We study the peculiarities in current-phase relations (CPR) of the SIsFS junction in the region of 0 to p transition. These CPR consist of two independent branches corresponding to 0- and p-states of the contact. We have found that depending on the transparency of the SIs tunnel barrier, the decrease in the s-layer thickness leads to transformation of the CPR shape going in the two possible ways: either one of the branches exists only in discrete intervals of the phase difference u or both branches are sinusoidal but differ in the magnitude of their critical currents. We demonstrate that the difference can be as large as 10% under maintaining superconductivity in the s layer. An applicability of these phenomena for memory and logic application is discussed.
We have found experimentally that the rise time of voltage pulse in NbN superconducting single photon detectors increases nonlinearly with increasing the length of the detector L. The effect is connected with dependence of resistance of the detector Rn, which appears after photon absorption, on its kinetic inductance Lk and, hence, on the length of the detector. This conclusion is confirmed by our calculations in the framework of two temperature model.
Self-propagating thermal waves of the amorphous-crystalline transformation in Fe-based metallic glasses, obtained by melt spinning, were observed using a high-speed infrared camera and reported here. Some experimental results are also reported concerning oscillating waves in the CuTi glassy foils. The thermal characteristics and wave propagating velocities, as well as the microstructure and atomic structure transformations, were studied. A comparison of the results with exothermic reaction waves and explosive crystallization shows that the self-propagating waves in metallic glasses are slower and less violent than classical explosive crystallization in deposited films; thus, we suggest naming this phenomenon “soft explosive crystallization.” The experimental data were confirmed by molecular dynamics simulation of the crystallization phenomenon.
Magneto-fermionic condensate under study is a Bose-Einstein condensate of cyclotron spin-flip magnetoexcitons in a quantum Hall insulator. This condensate features unique properties such as millisecond range lifetime and hundreds of micrometers of propagation length. In this study, utilizing the photo-induced resonant reflection technique, we measured the exciton escape time. Finally, we estimated the exciton condensate propagation velocity as 25 m/s, which is much higher than a single particle propagation velocity. We also proposed a mechanism of exciton condensation.
We propose a superconducting spin-triplet valve of a new type. This spin valve consists of a bilayer that involves a superconductor and an itinerant magnetic material, with the magnet showing an intrinsic non-collinear magnetic order characterized by a wave vector Q that may be aligned in a few equivalent preferred directions under control of a weak external magnetic eld. Re-orienting the direction of Q allows one to controllably modify long-range spin-triplet superconducting correlations in the magnetic material, leading to spin-valve switching behavior. Our results indicate that the spin-valve effect may be noticeable. This new type of superconducting spin valve may be used as a magnetic memory element for cryogenic nanoelectronics. It has the following advantages in comparison with superconducting spin valves proposed earlier: (i) it contains only one magnetic layer, which may be more easily fabricated and controlled; (ii) its ground states are separated by a potential barrier, which solves the \half-select" problem of the addressed switch of such memory elements.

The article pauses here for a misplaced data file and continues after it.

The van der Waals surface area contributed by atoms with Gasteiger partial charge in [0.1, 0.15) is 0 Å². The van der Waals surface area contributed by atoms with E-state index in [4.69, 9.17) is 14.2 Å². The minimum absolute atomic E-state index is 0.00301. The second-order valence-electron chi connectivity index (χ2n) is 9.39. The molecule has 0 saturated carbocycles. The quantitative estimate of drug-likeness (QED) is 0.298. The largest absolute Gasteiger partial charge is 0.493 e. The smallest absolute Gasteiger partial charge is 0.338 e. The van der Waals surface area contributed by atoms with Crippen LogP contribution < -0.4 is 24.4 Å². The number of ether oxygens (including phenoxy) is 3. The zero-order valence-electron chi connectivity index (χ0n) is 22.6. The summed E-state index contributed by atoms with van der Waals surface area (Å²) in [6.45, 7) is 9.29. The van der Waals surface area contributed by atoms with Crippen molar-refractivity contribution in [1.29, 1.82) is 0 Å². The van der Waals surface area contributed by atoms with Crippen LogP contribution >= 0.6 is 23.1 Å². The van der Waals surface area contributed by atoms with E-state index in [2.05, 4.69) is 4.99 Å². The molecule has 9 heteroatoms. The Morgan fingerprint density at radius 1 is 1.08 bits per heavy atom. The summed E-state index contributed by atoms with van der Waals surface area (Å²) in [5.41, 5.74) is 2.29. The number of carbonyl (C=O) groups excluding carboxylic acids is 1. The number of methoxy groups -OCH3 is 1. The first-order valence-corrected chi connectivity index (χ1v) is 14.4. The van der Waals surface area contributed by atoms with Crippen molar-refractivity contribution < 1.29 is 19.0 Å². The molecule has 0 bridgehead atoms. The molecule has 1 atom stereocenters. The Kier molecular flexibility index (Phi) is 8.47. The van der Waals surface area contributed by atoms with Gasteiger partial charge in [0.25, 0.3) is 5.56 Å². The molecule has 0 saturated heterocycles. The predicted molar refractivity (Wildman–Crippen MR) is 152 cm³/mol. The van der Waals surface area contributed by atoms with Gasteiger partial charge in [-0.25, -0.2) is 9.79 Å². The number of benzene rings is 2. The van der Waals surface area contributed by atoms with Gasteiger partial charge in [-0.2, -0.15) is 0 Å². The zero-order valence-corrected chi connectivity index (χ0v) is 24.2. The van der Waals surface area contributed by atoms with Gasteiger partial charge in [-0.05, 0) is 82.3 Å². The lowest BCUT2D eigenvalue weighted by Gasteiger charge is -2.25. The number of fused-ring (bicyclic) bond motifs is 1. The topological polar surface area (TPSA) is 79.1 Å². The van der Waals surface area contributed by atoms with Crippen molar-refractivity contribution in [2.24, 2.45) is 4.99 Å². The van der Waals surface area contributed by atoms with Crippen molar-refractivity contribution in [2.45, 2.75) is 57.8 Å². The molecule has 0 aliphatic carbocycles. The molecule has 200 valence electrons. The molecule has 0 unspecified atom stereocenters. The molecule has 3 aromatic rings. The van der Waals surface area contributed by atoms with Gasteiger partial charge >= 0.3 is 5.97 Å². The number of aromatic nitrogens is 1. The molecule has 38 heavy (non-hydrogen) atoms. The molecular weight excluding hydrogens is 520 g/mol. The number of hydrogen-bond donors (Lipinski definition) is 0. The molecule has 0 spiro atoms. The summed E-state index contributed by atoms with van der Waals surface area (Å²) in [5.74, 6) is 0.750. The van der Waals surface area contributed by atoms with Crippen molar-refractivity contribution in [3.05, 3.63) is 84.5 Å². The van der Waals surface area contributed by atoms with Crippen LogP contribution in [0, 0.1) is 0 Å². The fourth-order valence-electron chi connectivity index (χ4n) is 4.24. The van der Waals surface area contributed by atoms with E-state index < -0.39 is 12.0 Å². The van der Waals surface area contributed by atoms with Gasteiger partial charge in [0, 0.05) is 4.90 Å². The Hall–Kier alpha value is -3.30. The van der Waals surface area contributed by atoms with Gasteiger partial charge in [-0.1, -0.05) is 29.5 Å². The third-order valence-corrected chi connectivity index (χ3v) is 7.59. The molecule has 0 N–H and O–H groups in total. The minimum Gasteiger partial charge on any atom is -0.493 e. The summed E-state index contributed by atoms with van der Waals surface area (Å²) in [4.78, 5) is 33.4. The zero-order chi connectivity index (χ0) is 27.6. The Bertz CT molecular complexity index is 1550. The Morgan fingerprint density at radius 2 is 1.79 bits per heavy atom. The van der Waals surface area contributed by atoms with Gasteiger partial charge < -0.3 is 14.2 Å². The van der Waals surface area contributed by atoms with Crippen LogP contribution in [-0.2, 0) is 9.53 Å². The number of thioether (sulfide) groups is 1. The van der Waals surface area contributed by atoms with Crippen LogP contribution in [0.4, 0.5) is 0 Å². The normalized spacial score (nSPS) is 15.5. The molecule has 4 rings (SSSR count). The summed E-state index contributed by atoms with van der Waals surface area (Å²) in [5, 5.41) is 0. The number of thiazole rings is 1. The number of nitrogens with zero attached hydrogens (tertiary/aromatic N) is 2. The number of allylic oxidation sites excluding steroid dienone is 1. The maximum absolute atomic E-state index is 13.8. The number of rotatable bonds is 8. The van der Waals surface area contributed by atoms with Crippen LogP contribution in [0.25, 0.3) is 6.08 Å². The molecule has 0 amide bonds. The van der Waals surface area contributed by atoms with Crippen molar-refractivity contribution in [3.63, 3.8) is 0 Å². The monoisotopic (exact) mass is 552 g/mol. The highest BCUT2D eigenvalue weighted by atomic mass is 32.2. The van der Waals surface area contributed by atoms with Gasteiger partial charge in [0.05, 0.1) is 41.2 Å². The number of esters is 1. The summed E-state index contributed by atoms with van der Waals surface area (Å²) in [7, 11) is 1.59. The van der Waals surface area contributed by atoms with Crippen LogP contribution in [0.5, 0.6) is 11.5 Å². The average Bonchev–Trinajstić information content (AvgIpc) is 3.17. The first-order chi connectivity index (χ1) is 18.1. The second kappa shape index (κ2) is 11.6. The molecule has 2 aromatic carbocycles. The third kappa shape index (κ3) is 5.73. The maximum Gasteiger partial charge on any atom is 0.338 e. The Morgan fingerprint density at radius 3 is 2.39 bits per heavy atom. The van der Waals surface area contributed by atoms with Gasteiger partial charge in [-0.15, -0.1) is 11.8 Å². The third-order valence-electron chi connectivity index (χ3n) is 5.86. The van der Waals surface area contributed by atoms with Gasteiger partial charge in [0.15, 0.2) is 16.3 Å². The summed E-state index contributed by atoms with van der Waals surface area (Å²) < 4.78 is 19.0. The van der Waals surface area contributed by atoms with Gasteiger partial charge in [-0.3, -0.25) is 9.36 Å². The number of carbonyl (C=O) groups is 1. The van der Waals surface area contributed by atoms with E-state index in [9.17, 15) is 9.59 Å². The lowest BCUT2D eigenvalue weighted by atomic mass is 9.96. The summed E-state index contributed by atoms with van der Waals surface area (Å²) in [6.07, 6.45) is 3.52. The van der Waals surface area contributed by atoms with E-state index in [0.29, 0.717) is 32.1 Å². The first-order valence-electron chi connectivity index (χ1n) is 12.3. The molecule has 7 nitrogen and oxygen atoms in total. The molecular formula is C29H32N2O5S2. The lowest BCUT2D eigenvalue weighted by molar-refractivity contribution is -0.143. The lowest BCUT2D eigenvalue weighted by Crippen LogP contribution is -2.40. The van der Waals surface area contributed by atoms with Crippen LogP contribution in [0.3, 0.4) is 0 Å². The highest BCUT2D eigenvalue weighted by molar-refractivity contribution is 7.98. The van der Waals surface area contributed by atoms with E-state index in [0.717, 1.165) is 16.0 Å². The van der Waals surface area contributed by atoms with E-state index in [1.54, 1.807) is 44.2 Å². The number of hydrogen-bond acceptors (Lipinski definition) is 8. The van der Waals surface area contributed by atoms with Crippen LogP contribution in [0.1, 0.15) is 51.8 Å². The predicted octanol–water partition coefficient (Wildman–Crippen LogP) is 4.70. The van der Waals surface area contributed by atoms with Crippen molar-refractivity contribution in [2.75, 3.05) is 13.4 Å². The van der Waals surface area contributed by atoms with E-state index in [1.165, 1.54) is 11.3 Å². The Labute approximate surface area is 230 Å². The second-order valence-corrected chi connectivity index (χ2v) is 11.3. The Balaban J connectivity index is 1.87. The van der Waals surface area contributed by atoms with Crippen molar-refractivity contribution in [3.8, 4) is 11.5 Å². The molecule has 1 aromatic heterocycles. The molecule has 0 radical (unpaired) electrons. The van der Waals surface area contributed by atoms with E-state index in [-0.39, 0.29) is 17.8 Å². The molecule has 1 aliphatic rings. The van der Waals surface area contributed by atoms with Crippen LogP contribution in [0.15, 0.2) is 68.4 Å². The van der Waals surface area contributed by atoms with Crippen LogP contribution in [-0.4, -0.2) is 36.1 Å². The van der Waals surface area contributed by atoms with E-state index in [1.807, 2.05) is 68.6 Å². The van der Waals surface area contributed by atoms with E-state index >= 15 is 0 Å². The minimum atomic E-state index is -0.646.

We propose an implementation of quantum neural networks using an array of quantum dots with dipole-dipole interactions. We demonstrate that this implementation is both feasible and versatile by studying it within the framework of GaAs based quantum dotqubits coupled to a reservoir of acoustic phonons. Using numerically exact Feynman integral calculations, we have found that the quantum coherence in our neural networks survive for over a hundred ps even at liquid nitrogen temperatures (77 K), which is three orders of magnitude higher than current implementations, which are based on SQUID-based systems operating at temperatures in the mK range.
An accurate standard of electric current is a long-standing challenge of modern metrology. It has been predicted that a superconducting nanowire in the regime of quantum fluctuations can be considered as the dynamic equivalent of a chain of conventional Josephson junctions. In full analogy with the quantum standard of electric voltage based on the Josephson effect, the quantum phase slip phenomenon in ultrathin superconducting nanowires could be used for building the quantum standard of electric current. This work presents advances toward this ultimate goal.
We investigate single- and multi-photon detection regimes of superconducting nanowire detectors embedded in silicon nitride nanophotonic circuits. At near-infrared wavelengths, simultaneous detection of up to three photons is observed for 120 nm wide nanowires biased far from the critical current, while narrow nanowires below 100 nm provide efficient single photon detection. A theoretical model is proposed to determine the different detection regimes and to calculate the corresponding internal quantum efficiency. The predicted saturation of the internal quantum efficiency in the single photon regime agrees well with plateau behavior observed at high bias currents.